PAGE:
CARACAS, Venezuela — He calls them "loin steaks," you might know them as beauty queens.
With that attitude, it's no surprise that Venezuela is fast becoming known for an export other than oil and socialism: female beauty.
The South American country spends millions of hours and dollars grooming its candidates for beauty competitions, and no event encapsulates Venezuelans' obsession with the female form more than the annual Miss Venezuela pageant.
Beauty pageants have survived under increasing pressure from activist groups that say they are demeaning to women. But in a macho society like Venezuela's such arguments are often met with bafflement.
During a press conference last week, Joaquin Riviera, producer and choreographer of the event, described the girls paraded behind him as "lomitos" or "loin steaks." He seemed perplexed when asked if he thought comparing girls to cuts of meat was demeaning. "What would you call them?" he said.
But whatever he calls them, it seems to be working. Venezuela has won more international beauty pageants than any other country: six Miss Universe titles, six Miss World and five Miss International. When Stefania Fernandez, a 19-year-old communications student from Merida, won the Miss Universe crown last month, succeeding her compatriot Dayana Mendoza, Venezuela became the first country in the competition's history to win the title in two consecutive years.
And this year's prime cuts will take the stage Thursday night in the most watched program of the year on Venezuelan TV to determine who will represent the country in upcoming international competitions.
Many credit the Cuban-Venezuelan Osmel Sousa, a former illustrator for advertising agencies and now president of the Miss Venezuela Organization, as the mastermind behind Venezuelan pageant success. Often dubbed the "Henry Higgins" of Venezuela for his ability to turn young girls into fair ladies, Sousa presides over every casting, scrutinizing girls for their height and character.
Once girls are selected for the contest they are whisked to Caracas where, in a specially allocated house high in the hills dubbed the "Finca Miss Venezuela," they receive lessons in elocution, make-up, dance and how to parade the catwalk.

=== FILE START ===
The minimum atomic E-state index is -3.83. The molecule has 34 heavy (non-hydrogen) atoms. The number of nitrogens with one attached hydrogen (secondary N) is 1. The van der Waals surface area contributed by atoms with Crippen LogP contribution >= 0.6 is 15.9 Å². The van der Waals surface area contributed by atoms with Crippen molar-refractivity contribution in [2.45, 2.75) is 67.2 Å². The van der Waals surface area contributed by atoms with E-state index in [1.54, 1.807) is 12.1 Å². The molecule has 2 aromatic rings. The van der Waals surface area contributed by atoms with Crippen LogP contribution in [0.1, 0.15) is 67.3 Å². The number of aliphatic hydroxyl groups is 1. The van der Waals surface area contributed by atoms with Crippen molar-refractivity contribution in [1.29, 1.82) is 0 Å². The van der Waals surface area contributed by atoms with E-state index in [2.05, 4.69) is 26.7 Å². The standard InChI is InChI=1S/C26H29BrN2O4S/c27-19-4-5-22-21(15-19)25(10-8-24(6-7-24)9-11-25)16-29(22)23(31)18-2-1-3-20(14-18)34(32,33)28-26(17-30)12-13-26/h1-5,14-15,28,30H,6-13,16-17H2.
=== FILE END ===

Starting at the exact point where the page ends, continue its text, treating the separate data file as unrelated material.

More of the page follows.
And when breeding and grooming alone don't cut it, Sousa might suggest they go under the knife.
Marelisa Gibson, 21, the Miranda state candidate for Miss Venezuela, said dieting and cosmetic surgery are not compulsory but commonplace nonetheless.
"It's not like you do it or you're out but if you start seeing the other one and they are thinner than you or they're looking better than you then maybe you start [thinking] maybe I should be skinnier, I should do this ... but it's up to you," said Gibson, who declined to say whether she had been operated on.
Sousa justified plastic surgery by arguing that it was necessary to correct "imperfections."
"When I worked in an advertising agency as an illustrator and was a specialist in female figures, when there was an imperfection I corrected it," he said. "I like perfection."
The winner on Thursday night can expect instant celebrity. Many former contestants go on to lucrative modeling contracts or become television presenters. One, Irene Saenz, entered politics and was elected governor of the state of Nueva Esparta. She ran for president in 1998, losing out to Hugo Chavez.
Others enter Venezuelan folklore. Susana Dujim, Miss World in 1955, was the inspiration for one of Venezuela's favorite snacks. The "Reina Pepiada" or "Curvy Queen," an 'arepa' or cornmeal patty stuffed with chicken, avocado and petit pois was named in her honor.